Can wearables change behaviour as part of workplace wellbeing initiatives? While many employers are exploring how to integrate wearable technology into their corporate wellbeing programs, all too often, the devices end up in a desk drawer after a few weeks.
It doesn’t have to be this way. A recent systematic review identifies the essential principles for successfully implementing wearable health technology in the workplace, which can help you to overcome some of the most common mistakes:
🤝 Mistake 1: Poor persuasion:
E.g. Not using communication to induce positive or negative feelings or stimulate action.
Solution: Share stories from employees in pilot programs or other similar companies with positive experiences and results.
🏅 Mistake 2: Lack of Incentivization:
E.g. Not creating an expectation of reward.
Solution: Offer prizes for hitting targets such as step counts, or, as I’ve seen in several workplaces, encourage friendly competition. For example, I recently ran a program with a client for whom a week of optimal sleep data became a badge of honour.
💬 Mistake 3: No coaching/training:
E.g. Supplying devices without human support.
Solution: Provide coaching and training assistance to help employees understand and apply their data. Coaching can also provide accountability, encouraging employees to translate new insights into action.
🔒 Mistake 4: No enablement:
E.g. Not considering barriers to entry, such as access, opportunity and cost.
Solution: Employers could subsidise the device cost and ensure that the onboarding process is seamless. It’s worth noting that many wearable device manufacturers offer onboarding workshops to help employees set up and begin to use their devices.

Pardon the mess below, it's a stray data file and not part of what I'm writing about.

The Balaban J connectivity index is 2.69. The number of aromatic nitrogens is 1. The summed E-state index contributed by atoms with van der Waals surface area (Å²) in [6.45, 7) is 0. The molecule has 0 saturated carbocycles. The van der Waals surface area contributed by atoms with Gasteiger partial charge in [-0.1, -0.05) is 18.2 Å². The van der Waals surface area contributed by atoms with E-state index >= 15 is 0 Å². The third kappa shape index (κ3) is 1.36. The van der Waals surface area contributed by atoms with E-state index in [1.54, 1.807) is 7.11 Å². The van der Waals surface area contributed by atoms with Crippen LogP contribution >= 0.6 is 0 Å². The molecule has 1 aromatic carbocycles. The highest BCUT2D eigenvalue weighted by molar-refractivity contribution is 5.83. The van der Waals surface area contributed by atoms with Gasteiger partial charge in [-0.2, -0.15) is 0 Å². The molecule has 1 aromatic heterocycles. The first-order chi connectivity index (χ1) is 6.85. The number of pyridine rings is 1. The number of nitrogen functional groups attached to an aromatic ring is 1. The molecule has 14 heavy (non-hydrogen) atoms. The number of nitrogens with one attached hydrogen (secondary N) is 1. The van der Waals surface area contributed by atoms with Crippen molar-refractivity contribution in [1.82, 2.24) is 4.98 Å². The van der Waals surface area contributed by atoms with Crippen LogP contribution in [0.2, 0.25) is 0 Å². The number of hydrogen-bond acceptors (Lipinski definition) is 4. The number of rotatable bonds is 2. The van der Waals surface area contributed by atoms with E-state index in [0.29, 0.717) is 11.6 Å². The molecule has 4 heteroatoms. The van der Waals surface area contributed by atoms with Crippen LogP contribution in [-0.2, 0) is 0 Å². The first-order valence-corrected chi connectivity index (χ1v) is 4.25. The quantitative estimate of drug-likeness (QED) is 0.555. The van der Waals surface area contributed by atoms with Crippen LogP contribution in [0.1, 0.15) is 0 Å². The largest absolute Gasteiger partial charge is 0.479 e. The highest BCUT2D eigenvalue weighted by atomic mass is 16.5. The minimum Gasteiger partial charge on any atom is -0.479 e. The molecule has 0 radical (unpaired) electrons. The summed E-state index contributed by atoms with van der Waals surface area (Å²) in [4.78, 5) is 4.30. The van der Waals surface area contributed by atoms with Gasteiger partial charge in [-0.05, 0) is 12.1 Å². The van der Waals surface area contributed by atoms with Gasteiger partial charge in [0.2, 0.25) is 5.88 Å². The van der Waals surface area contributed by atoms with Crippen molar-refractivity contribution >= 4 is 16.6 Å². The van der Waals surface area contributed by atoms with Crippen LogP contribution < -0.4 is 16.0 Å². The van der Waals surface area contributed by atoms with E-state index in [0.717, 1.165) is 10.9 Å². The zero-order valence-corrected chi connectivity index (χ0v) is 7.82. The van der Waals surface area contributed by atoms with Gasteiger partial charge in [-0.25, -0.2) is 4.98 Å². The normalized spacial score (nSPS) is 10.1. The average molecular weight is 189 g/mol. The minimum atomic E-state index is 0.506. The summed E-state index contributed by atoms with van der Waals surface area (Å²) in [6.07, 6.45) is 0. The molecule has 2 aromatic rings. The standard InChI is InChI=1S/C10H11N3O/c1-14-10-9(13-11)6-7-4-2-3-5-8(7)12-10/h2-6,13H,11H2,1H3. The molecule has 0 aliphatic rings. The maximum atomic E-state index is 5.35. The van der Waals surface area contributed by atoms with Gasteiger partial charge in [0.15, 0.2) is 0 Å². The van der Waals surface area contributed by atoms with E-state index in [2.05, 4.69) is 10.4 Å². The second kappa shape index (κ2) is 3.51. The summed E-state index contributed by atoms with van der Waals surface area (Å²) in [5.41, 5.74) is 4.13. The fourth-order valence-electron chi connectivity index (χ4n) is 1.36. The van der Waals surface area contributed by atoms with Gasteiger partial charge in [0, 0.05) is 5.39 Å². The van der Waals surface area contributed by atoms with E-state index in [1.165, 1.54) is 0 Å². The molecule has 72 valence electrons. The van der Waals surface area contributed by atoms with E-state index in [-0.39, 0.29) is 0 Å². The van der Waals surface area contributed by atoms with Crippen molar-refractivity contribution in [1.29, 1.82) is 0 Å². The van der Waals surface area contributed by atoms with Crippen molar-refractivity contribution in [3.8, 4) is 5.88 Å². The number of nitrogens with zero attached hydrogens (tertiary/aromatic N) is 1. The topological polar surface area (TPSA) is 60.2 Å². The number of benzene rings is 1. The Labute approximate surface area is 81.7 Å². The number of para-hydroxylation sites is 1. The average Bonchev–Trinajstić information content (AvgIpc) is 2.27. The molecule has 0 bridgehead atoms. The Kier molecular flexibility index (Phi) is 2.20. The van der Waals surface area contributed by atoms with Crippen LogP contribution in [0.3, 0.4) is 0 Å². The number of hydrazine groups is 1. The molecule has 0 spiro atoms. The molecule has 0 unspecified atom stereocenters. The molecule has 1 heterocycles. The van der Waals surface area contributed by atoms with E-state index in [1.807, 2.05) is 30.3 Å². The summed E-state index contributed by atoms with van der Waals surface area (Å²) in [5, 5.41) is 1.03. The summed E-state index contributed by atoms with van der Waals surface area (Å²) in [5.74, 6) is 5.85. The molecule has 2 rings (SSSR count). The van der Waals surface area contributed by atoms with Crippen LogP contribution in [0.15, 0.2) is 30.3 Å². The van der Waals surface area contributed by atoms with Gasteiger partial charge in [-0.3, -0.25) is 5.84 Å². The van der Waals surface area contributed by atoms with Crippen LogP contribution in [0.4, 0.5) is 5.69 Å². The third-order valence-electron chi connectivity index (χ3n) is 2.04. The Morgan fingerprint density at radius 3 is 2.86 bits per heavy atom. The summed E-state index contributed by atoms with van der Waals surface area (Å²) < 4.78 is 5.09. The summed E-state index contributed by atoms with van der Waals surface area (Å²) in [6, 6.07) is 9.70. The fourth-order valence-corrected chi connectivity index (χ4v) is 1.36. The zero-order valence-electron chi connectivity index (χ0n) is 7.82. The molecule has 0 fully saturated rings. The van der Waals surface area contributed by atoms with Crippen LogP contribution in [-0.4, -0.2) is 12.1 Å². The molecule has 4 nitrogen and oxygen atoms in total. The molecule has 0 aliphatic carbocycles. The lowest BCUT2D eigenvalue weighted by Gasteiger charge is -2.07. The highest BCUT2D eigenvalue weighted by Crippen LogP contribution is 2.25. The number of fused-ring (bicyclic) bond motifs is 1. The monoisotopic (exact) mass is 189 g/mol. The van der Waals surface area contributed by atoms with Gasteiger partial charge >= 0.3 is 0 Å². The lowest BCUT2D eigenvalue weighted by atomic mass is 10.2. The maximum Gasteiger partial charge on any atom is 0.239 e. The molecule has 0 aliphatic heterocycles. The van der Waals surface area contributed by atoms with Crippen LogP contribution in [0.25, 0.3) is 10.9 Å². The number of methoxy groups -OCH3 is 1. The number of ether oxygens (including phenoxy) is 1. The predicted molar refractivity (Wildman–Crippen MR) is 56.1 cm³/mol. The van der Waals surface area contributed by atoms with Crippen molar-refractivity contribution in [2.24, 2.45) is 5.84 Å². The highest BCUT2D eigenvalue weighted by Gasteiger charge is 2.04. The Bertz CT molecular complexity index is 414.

🤷🏽♂️ Mistake 5: No Modelling:
E.g. Failing to provide examples for people to aspire to or imitate.
Solution: Create an internal ‘ambassador’ program comprised of enthusiasts and early adopters who have already had good experiences with wearable technology. Encourage these people to share their stories, encourage and support their colleagues.
📉 Mistake 6: Restrictions:
E.g. Not setting meaningful guidelines/thresholds to increase the target behaviour by reducing the chance of engaging in competing behaviours.
Solution: We’re very good at deceiving ourselves about how sedentary we are. Wearable data can raise awareness of sedentary behaviour and inactivity. ‘Restrictions’ could relate to guidelines concerning sitting time, such as a recommendation to keep sitting time below a specific threshold. For example, sitting for 13.5 hours a day (<4,000 steps) is associated with resistance to metabolic improvements from aerobic exercise.
🚶🏻♂️Mistake 7: Not restructuring the environment:
E.g. Not changing the physical or social context.
Solution: Look for opportunities to shift the physical environment and social context. For example, encourage employees to try to take three walking meetings each week. Also, as people begin to return to the office, use this as an opportunity to set new norms, such as taking the stairs rather than using the lift.
Avoiding these seven mistakes by putting these principles into action will give you the best chance of getting the best out of wearable technology in your workplace.
If you’d like to discuss using wearables in your corporate wellbeing program, feel free to get in touch.
The principles and solutions in this post are based on a recent systematic review. The review used the ‘Behaviour Change Wheel’ to classify the principles. Below, you can find references to both the review and the Behaviour Change Wheel framework.
Chen-Yin Tung, Chia-Chen Chang, Jang-Wei Jian, Yu-Syuan Du & Cai-Ting Wu (2022) Studying wearable health technology in the workplace using the Behavior Change Wheel: a systematic literature review and content analysis, Informatics for Health and Social Care.
Michie, S., van Stralen, M.M. & West, R. (2011) The behaviour change wheel: A new method for characterising and designing behaviour change interventions. Implementation Sci.